Oh hey, Sony, how nice of you to join the party! The console gaming headset party, that is (no, Bluetooth earpieces don’t count). Over a year ago the company had us yearning for a PS3-oriented headset after letting loose its duo of Ultimate Weapons headgear for PC gamers. Then in May, a glimmer of hope shone upon us when its PS3 Wireless Stereo Headset was announced for the DualShock-wielding gamers — and priced at a modest $100.
There’s no doubt that this playing field’s been blanketed with a saturation of wallet-tempting selections (we’re looking at you MadCatz, Turtle Beach and Astro), but Sony’s official kit has a few tricks up its sleeve for a potential home run. Despite the moniker, it’s capable of virtual 7.1 surround sound and displays onscreen status reports exclusively when used with a PS3. We spent a few fragging-hours over PSN to hear how well we could pin-point our enemies with sound to keep the kill streaks coming. You’ll find out the answer by hitting that “read more” link below.
After the usual unboxing ceremony, we were left with the Wireless Stereo Headset itself and USB transmitter. Concessions were obviously to made hit that hundred dollar sweet spot, though — a case isn’t included, nor is a measly USB cable for charging, which you’ll be doing often given its seven-hour battery life. Thankfully, though, the build quality hasn’t suffered much as a result. The majority of the WSH is finished in a textured matte plastic, with hints of gloss on the inner edges and a thin slab of brushed metal on the headband. Our central nitpick is that the WSH did creak and squeak while getting it on and off our head. Overall, we wouldn’t be shocked if it was made from the leftover mold plastic of PS3 slims.
Of course, this is Sony and of course that means this headset sports an excessively forward-thinking aesthetic. It’s tough to convey its fun design as the headset is far from photogenic, but it’s quite dashing in person — almost like a fully realized concept design sneaking into retail. Still, its thick stature and exaggerated curvatures are going to be either love or hate for most on the looks front. Regardless, it’ll ideally be on heads engulfing ears with in-game sound.
Moving right along to that USB dongle, it’s similar in size to a pack of Wrigley’s gum and shares the same texture as the headset. Sandwiched between the stick’s plastic shells is a thin blue LED light, which simply blinks as it searches for the headset and glows solid while it’s connected. During use we found the wireless signal to be fairly consistent — we were able to walk around our two-story condo with minimal signal degradation, and only noticed occasional staticky hiccups while walking a few rooms over. As long as we were in the same room as our PS3 the signal was peachy.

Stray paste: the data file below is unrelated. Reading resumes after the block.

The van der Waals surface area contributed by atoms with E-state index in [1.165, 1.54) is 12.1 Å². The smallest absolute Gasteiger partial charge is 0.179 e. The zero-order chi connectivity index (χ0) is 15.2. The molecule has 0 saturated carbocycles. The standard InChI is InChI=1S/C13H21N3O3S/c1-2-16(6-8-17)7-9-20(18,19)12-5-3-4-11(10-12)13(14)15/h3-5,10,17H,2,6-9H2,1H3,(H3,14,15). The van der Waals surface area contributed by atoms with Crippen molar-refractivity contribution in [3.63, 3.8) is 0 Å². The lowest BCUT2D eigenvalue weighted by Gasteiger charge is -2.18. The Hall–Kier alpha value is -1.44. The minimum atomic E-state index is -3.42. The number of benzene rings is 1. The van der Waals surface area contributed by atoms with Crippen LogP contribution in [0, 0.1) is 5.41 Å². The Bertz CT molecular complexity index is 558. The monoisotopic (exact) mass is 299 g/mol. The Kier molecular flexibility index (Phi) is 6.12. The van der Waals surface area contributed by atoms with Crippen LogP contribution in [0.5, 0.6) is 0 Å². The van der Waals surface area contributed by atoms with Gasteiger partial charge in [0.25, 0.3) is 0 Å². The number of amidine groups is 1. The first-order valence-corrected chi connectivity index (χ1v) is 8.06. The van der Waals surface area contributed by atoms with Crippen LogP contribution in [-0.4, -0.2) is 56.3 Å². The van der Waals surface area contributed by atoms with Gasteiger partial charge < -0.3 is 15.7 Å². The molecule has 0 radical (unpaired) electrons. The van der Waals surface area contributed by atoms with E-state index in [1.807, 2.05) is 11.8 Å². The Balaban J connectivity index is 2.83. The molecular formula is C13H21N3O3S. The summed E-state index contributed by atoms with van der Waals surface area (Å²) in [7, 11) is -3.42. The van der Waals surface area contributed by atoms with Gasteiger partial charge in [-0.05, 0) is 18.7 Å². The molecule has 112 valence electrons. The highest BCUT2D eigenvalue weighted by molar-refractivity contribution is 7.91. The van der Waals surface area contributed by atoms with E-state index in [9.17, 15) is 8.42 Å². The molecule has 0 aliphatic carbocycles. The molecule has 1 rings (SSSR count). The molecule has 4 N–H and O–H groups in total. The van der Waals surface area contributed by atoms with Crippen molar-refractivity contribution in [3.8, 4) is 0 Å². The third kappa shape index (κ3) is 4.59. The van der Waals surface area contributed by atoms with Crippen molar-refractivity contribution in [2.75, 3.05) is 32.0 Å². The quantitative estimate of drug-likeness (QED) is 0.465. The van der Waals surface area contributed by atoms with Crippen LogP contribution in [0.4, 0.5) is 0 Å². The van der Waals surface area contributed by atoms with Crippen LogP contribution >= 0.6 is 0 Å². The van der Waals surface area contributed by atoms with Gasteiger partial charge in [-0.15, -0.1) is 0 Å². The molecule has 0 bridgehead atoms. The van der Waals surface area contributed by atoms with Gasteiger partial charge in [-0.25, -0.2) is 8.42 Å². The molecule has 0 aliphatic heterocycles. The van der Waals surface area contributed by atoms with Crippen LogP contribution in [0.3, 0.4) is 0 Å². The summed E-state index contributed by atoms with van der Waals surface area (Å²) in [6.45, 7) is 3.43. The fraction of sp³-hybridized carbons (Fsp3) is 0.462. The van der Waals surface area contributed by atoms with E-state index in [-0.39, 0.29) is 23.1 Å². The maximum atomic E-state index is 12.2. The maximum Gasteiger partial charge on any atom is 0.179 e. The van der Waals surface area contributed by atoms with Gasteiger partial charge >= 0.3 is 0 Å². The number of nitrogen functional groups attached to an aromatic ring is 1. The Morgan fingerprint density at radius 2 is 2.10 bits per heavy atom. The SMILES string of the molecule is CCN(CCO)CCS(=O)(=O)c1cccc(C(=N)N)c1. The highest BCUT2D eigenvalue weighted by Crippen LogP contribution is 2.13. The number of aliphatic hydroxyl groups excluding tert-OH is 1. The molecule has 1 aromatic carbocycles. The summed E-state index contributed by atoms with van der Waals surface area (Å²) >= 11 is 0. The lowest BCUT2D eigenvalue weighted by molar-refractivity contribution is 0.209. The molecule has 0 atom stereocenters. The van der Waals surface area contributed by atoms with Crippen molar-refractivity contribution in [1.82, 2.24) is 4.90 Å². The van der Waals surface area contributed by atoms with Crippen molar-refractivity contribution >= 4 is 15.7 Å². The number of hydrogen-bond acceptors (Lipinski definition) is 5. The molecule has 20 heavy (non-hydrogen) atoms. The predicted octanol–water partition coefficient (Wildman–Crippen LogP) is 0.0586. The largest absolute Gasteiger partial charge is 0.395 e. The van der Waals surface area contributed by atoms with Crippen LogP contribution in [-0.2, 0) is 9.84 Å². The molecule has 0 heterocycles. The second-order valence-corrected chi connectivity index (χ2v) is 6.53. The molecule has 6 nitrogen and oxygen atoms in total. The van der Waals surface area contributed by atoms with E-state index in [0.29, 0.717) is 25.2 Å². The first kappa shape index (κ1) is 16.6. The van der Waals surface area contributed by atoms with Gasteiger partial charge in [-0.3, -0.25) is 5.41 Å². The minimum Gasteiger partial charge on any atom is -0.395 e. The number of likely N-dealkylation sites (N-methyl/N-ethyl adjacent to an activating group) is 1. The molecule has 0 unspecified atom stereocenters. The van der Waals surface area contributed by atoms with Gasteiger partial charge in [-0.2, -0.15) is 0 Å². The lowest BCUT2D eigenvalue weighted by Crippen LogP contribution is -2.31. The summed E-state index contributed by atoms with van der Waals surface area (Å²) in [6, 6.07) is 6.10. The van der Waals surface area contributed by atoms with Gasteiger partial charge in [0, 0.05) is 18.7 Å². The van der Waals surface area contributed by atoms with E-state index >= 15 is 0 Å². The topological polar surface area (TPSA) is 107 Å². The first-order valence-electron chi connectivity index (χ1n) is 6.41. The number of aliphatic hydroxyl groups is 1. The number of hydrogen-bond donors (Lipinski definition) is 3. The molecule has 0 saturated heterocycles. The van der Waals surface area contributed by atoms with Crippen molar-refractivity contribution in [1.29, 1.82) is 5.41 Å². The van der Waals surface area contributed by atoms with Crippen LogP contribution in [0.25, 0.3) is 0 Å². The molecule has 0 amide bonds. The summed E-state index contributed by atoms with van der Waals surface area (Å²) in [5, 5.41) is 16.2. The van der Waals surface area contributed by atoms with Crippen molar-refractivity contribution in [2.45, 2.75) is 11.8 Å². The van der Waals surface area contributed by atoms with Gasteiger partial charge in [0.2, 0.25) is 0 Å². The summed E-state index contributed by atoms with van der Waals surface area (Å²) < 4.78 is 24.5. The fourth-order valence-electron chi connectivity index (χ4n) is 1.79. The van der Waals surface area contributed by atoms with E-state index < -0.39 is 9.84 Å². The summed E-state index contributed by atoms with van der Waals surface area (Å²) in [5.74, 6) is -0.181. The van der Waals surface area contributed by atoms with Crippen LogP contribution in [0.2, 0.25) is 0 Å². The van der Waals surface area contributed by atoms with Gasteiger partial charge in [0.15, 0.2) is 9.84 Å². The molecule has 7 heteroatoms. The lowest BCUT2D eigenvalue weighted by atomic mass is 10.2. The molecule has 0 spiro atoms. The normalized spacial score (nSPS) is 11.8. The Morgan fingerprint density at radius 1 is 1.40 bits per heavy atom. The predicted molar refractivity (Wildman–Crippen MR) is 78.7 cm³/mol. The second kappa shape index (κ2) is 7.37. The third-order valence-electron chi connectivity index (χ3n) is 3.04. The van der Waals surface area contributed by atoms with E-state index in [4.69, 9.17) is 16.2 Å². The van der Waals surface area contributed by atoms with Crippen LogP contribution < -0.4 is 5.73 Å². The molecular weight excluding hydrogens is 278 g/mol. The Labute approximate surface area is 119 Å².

Many gaming headsets we’ve used (wireless and wired) have required multiple cable connections and frustrating setups, but this little USB stick is a delightful departure from those hassles. We simply plugged it into our PS3, turned on the headset and that was it. Ready to play in mere seconds. Better yet, the WSH will automatically turn off if it doesn’t receive a signal from the USB stick for a few minutes, saving us from undue battery drain.
Controls and layout
Many headsets go for cluttered in-line controllers and annoyingly laid-out on-earcup buttons. While the WSH is a member of the latter camp, it still keeps functionality an utmost priority. On the left ear cup’s panel there are four discreet controls. The front has a vertical slider for balancing game and chat levels, while the rear handles the main volume — also, tucked in on the back end is a mini USB port for charging it’s internal Lithium-ion battery. The topmost part of the panel functions as a power / microphone mute button, and positioned horizontally above it’s a button for enabling virtual 7.1 surround sound. Using a thumb and a single finger allowed us to quickly make audio related adjusts, while a light inward push with our palm handled our muting, battery info, and power related needs. We did perceive a split-second delay before our settings took hold, though. Some of this information is also visually and audibly relayed whenever a setting is changed (we’ll detail this a bit). The embedded control layout in place here lends itself well for speedy adjustments.
While the button layout on the WSH is pleasing, the same can’t be said of its retractable microphone under the left earcup. Although it’s adjustable to three lengths, it isn’t flexible and it’s set to a fixed angle, which annoyingly left it in our peripheral vision — unless pushed back to its stowed position. This wouldn’t have been such a problem if a multi-color LED placed on its inner tip hadn’t been glaring in our left eye.
That annoying LED we mentioned earlier? It’s part of the headset’s audio / visual notification system we mentioned above. It glows purple when the mic’s muted and blue when it’s engaged, while a double tap on the power button indicates the battery level using up to three red blinks. It’s a fairly sound idea, but in practice the light was a nuisance and almost unnecessary considering the headset also uses onscreen prompts when connected to a powered-up PS3.
As soon as the headset is turned on, it quickly beeps twice and begins to search for the USB stick. Within a few seconds it confirms it’s set to go with a combination of another beep and an onscreen notification bubble. The bubble briefly pops up on the top right of the screen, exactly as a PSN notification would anytime most settings are changed (for those familiar with Sony’s Wireless Bluetooth Headsets, it’s nearly the same). Using icons akin to a mini dashboard, it displays the volume level, mic and surround sound modes, along with the battery level.